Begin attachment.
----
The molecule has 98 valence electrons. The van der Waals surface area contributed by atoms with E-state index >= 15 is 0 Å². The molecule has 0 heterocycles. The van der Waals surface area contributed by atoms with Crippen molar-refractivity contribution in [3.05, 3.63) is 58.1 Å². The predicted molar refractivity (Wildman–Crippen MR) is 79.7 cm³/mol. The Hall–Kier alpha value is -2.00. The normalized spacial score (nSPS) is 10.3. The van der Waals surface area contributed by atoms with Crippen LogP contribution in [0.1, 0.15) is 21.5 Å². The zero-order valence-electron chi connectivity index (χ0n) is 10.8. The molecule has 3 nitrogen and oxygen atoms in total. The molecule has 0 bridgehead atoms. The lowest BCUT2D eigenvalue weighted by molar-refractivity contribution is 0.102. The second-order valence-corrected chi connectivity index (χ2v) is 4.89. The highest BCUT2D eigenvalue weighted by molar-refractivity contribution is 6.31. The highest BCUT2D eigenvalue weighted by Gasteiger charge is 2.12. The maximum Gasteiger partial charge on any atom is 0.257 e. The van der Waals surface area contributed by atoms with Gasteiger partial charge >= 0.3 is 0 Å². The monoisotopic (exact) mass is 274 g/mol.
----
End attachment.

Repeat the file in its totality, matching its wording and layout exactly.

The molecule has 98 valence electrons. The van der Waals surface area contributed by atoms with E-state index >= 15 is 0 Å². The molecule has 0 heterocycles. The van der Waals surface area contributed by atoms with Crippen molar-refractivity contribution in [3.05, 3.63) is 58.1 Å². The predicted molar refractivity (Wildman–Crippen MR) is 79.7 cm³/mol. The Hall–Kier alpha value is -2.00. The normalized spacial score (nSPS) is 10.3. The van der Waals surface area contributed by atoms with Crippen LogP contribution in [0.1, 0.15) is 21.5 Å². The zero-order valence-electron chi connectivity index (χ0n) is 10.8. The molecule has 3 nitrogen and oxygen atoms in total. The molecule has 0 bridgehead atoms. The lowest BCUT2D eigenvalue weighted by molar-refractivity contribution is 0.102. The second-order valence-corrected chi connectivity index (χ2v) is 4.89. The highest BCUT2D eigenvalue weighted by molar-refractivity contribution is 6.31. The highest BCUT2D eigenvalue weighted by Gasteiger charge is 2.12. The maximum Gasteiger partial charge on any atom is 0.257 e. The van der Waals surface area contributed by atoms with Gasteiger partial charge >= 0.3 is 0 Å². The monoisotopic (exact) mass is 274 g/mol.